“Bollocks,” again he cursed under his breath. “My phone is in a tent.”
The rain fell harder. He slipped and skidded back to the tent. Half expecting to find her inside, he called, “Okay, a good one, Shirley. Got me there.”
He pulled the flaps open and dived in… Empty.
“Where is my phone,” he pulled stuff aside. Grabbing the mobile, he dialled her number.
Nathan poked his head outside.
“Is that her childish ring tone? It must be, no one else has such a stupid sound. Where is it coming from?” He peered through the trees.
The rain was clattering down.
Nathan put his jacket above his head, braved the rain to sprint to the shelter of an enormous oak tree, and tried calling again.
“Where are you, Shirl?” he bellowed. “I can hear your phone, answer the damn thing.”
He looked around, squinting between raindrops as they cascaded from leaves out of sight.
Dashing back to the shelter of the tent, he sat considering what could have happened.
“One, she went home. Possible, but why can I hear her phone? Two, she is playing a trick on me? Maybe, but not in this rain. Three, she’s had an accident? But how? And where? And why didn’t I hear anything?” shaking his head, he thumped the ground.
Suddenly, he didn’t need his torch. A glow was illuminating the tent and the surrounding area. Rain fell harder. Nathan’s head popped out of the tent. The light brightened. So much he had to cover his eyes.
“What the hell?”
As the centre of the light dimmed, a shape appeared.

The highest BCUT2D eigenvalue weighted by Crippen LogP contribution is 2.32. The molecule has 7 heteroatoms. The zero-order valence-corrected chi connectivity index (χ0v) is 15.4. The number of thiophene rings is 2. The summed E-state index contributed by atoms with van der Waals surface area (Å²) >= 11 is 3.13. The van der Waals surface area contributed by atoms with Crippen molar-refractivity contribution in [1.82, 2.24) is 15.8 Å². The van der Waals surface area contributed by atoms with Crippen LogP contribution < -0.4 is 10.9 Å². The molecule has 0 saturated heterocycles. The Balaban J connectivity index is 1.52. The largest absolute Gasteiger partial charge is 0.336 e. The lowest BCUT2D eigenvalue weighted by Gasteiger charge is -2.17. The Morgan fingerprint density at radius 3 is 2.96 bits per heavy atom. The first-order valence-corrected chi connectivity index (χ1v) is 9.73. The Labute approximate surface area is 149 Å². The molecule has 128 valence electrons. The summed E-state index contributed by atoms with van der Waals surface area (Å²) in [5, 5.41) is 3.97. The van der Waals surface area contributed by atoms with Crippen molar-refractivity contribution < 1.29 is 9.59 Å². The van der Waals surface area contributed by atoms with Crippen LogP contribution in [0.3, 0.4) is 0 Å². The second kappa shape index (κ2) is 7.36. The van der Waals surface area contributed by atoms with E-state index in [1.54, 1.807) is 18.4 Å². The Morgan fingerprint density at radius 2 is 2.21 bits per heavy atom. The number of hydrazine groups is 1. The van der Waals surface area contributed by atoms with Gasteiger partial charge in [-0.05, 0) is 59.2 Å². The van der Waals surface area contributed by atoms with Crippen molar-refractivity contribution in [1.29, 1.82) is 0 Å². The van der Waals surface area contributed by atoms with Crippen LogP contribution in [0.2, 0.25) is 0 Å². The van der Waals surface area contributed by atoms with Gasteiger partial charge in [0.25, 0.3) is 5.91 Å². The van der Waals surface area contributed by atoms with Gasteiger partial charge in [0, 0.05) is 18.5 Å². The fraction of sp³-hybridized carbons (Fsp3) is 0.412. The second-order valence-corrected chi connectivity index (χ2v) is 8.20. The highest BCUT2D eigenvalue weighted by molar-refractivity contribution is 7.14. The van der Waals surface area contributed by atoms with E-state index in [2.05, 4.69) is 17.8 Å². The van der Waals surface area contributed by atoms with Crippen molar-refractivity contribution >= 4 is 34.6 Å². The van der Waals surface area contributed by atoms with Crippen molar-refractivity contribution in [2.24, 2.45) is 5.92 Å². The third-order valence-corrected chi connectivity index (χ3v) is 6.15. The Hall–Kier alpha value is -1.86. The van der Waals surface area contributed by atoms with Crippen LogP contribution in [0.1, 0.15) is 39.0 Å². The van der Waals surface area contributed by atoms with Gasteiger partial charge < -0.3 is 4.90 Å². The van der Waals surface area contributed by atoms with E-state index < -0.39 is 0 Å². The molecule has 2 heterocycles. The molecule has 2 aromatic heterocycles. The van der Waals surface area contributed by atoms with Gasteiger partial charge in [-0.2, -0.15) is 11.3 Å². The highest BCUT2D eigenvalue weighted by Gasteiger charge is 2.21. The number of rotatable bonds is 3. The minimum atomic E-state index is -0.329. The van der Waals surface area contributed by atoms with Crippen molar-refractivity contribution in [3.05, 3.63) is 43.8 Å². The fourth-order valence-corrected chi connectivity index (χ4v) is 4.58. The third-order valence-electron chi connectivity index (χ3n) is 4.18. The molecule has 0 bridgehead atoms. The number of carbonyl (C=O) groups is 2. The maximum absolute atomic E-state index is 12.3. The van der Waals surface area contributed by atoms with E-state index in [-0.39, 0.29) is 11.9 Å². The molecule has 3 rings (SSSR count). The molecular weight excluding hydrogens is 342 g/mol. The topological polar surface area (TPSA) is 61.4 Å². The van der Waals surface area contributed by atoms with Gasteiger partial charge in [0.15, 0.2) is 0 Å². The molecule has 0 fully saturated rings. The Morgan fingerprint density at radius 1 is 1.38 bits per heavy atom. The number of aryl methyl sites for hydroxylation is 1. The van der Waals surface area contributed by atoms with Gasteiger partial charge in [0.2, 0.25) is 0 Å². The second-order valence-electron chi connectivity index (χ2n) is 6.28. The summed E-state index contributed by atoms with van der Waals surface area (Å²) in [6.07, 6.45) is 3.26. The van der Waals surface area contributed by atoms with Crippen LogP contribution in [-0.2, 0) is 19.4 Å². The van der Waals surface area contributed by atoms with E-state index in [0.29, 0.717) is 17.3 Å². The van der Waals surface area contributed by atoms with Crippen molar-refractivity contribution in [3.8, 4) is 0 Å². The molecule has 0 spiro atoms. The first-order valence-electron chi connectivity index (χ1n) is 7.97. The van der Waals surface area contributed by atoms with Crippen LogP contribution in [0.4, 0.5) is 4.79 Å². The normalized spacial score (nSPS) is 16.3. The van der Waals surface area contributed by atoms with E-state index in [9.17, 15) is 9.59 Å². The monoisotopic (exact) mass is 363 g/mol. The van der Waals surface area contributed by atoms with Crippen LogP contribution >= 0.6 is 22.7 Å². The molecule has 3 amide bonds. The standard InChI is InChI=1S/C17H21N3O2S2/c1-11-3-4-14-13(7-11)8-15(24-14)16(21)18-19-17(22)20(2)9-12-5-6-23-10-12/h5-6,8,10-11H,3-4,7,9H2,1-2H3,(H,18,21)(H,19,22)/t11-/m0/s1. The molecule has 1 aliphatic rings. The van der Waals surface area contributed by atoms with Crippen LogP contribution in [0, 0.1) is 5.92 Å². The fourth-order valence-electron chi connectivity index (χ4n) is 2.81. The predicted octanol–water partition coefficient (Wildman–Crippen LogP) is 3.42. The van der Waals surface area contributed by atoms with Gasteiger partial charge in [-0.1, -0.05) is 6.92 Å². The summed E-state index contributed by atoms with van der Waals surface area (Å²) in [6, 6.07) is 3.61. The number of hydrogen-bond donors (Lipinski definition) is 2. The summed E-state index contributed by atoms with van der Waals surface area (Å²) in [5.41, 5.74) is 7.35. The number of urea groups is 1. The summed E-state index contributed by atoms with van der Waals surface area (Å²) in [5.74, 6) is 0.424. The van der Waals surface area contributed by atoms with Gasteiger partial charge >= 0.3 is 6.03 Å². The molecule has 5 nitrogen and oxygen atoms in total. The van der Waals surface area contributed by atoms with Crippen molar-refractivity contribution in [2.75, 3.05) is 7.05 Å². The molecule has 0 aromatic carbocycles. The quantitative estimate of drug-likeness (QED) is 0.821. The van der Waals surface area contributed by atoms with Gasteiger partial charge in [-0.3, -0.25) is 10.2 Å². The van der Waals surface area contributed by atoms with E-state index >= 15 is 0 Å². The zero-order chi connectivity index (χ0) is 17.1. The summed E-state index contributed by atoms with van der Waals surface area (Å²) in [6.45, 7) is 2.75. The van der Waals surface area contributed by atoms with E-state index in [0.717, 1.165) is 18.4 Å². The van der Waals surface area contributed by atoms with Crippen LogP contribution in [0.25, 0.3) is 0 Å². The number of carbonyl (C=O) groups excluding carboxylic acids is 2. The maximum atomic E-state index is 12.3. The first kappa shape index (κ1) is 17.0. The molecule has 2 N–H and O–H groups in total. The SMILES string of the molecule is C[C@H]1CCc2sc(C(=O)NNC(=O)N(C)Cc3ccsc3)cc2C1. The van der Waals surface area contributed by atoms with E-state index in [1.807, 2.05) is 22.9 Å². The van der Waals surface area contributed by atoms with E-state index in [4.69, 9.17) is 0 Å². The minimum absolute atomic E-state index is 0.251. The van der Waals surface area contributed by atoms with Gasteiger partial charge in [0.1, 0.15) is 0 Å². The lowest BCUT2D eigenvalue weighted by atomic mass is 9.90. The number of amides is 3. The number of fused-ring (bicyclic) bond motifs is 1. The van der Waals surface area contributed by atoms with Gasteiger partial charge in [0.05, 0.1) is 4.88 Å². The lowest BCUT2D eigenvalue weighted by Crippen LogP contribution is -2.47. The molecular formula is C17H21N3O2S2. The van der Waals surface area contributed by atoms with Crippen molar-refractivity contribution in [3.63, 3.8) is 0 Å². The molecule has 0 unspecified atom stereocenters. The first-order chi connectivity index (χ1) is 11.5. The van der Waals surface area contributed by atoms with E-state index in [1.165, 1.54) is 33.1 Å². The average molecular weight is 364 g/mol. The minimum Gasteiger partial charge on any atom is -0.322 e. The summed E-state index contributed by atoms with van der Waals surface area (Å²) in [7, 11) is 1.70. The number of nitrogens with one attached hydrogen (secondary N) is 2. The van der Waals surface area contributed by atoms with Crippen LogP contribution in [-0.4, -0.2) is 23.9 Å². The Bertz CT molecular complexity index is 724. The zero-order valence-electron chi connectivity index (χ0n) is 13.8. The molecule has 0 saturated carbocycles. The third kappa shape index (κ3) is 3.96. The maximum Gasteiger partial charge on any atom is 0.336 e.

“Shirl, is that you?” his eyes strained.
The tent collapsed, it whipped guy ropes across his face.
He covered his eyes against the sting of the nylon cord and the sting of the lashing rain. Pushing his dank fringe aside, he glared at the vision. Recognition dawned.
“Shouldn’t you be in bed with me? Instead of playing lovers with that tramp.”
“Darling…” he stammered. “You shouldn’t be out in this weather.”
His wife tipped her head back and roared, “Neither should you.”
A rope wound itself around his ankle, another around his wrist, then the remaining loose joints. It tugged him away from the tent material and hoisted him higher until he was breaking through tree branches, cuts causing him to scream. Lifted higher, acorns fell.
He was jagged to a halt and given time to look around. Before jagged higher.
Her red bloated face gave no reply. A cord wrapped tight across her throat, twigs sticking out of sightless eyes.
Nathan didn’t struggle for long. Slim branches impaled him.
Nathan’s neighbours thought it odd. Lights were on in the house. Their car was not in the drive.
“It’s unusual not to see him preparing his wife’s wheelchair for a trip to the park. Ring him. I hope his wife has not rushed to the hospital again in the night?”
Squirrels and an owl heard the bleep of his mobile.
Shirley’s husband arrived home, not seeing his wife caught up on lost sleep.
“She’s probably shopping again!” he decided.
In the churchyard, the vicar whispered a curse at the kids who left their broken tent for him to tidy up.
Later that day, the police called the vicar to Nathan’s home, to say a prayer for the poor woman who had died alone.